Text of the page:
University of Exeter. At the time of writing, the author was at the University of Illinois.
In The Mangle of Practice (1995) I argued for a specific ontological vision of the world and of our place in it, a vision in which both the human and the nonhuman are recognised as open-endedly becoming—taking on emergent forms in an intrinsically temporal ‘dance of agency.’ Here I seek to enrich and extend that vision, beginning from some different places. I first discuss the paintings of Piet Mondrian and Willem de Kooning as exemplars or icons of, respectively, a Modern dualist ontology and a non-Modern mangle-ish ontology. Echoing Martin Heidegger, I argue that the Mondrianesque stance (1) is associated with projects of domination and (2) veils our true, de Kooning-like, ontological condition from us. My second example concerns the struggles of the US Army Corps of Engineers with the Mississippi River. Again, these exemplify a project of domination and control, now including scientific knowledge, that is both embedded in and conceals the flow of becoming. In the second half of the essay, I ask whether it would make a difference if we adopted a stance of self-consciously acting out an ontology of becoming. I argue that it would, drawing upon examples from the arts, religion and philosophy, but seeking to draw attention especially, and contra Heidegger, to branches of science and engineering that themselves assume an ontology of becoming. I conclude with a brief discussion of a ‘politics of experiment’ that would go with an ontology of becoming.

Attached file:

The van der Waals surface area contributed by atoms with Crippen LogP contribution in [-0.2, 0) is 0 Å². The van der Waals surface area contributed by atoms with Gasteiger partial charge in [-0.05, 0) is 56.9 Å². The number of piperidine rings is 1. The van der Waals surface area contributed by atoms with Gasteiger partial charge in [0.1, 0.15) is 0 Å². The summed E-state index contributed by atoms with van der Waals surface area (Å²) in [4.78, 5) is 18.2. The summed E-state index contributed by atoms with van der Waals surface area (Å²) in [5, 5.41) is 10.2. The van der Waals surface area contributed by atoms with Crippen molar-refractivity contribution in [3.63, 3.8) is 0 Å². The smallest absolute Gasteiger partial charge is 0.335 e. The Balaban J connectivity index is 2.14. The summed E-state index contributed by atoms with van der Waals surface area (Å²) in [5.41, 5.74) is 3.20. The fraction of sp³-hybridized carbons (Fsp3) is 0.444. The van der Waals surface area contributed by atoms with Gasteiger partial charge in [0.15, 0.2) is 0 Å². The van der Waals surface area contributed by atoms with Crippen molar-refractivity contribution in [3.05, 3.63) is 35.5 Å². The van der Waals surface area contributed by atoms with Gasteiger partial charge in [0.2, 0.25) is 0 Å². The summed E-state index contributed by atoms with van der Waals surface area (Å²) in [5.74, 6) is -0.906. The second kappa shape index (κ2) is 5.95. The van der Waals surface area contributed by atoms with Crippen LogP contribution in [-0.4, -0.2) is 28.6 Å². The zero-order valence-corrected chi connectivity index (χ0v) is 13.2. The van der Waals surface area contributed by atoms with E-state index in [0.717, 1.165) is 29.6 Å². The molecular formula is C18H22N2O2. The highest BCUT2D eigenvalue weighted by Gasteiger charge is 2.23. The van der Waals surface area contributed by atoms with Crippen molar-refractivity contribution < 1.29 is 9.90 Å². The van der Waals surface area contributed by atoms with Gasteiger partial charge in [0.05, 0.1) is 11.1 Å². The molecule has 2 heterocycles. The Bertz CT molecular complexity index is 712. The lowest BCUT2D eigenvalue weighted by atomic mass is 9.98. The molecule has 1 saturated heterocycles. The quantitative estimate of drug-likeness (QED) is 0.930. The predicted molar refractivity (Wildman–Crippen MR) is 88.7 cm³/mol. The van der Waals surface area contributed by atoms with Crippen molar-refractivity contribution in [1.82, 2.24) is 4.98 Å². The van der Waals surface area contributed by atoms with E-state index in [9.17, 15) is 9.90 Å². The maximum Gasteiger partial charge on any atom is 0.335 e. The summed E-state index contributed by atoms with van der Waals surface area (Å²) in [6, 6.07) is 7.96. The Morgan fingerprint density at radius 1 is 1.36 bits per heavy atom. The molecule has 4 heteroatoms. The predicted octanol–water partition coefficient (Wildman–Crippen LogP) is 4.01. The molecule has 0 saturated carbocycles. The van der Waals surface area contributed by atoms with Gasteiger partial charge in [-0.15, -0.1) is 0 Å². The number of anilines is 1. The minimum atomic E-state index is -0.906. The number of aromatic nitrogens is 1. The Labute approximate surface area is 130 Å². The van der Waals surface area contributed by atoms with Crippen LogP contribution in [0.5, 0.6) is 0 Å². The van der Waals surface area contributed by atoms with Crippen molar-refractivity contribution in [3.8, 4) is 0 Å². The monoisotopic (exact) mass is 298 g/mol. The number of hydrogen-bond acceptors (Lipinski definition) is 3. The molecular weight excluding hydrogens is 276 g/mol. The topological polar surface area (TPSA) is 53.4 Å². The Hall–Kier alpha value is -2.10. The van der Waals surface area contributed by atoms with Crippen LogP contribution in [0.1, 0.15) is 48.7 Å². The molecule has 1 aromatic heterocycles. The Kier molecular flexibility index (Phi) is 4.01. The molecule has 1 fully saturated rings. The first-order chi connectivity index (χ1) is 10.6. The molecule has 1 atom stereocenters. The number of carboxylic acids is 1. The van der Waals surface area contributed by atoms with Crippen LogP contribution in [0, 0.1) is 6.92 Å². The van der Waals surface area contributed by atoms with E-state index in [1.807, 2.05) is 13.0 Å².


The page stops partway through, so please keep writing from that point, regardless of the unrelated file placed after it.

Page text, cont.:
Chapter to be included in a forthcoming book: ‘New Ontologies,’ in A. Pickering and K. Guzik (eds), 'The Mangle in Practice: Science, Society and Becoming', Durham, NC: Duke University Press, forthcoming.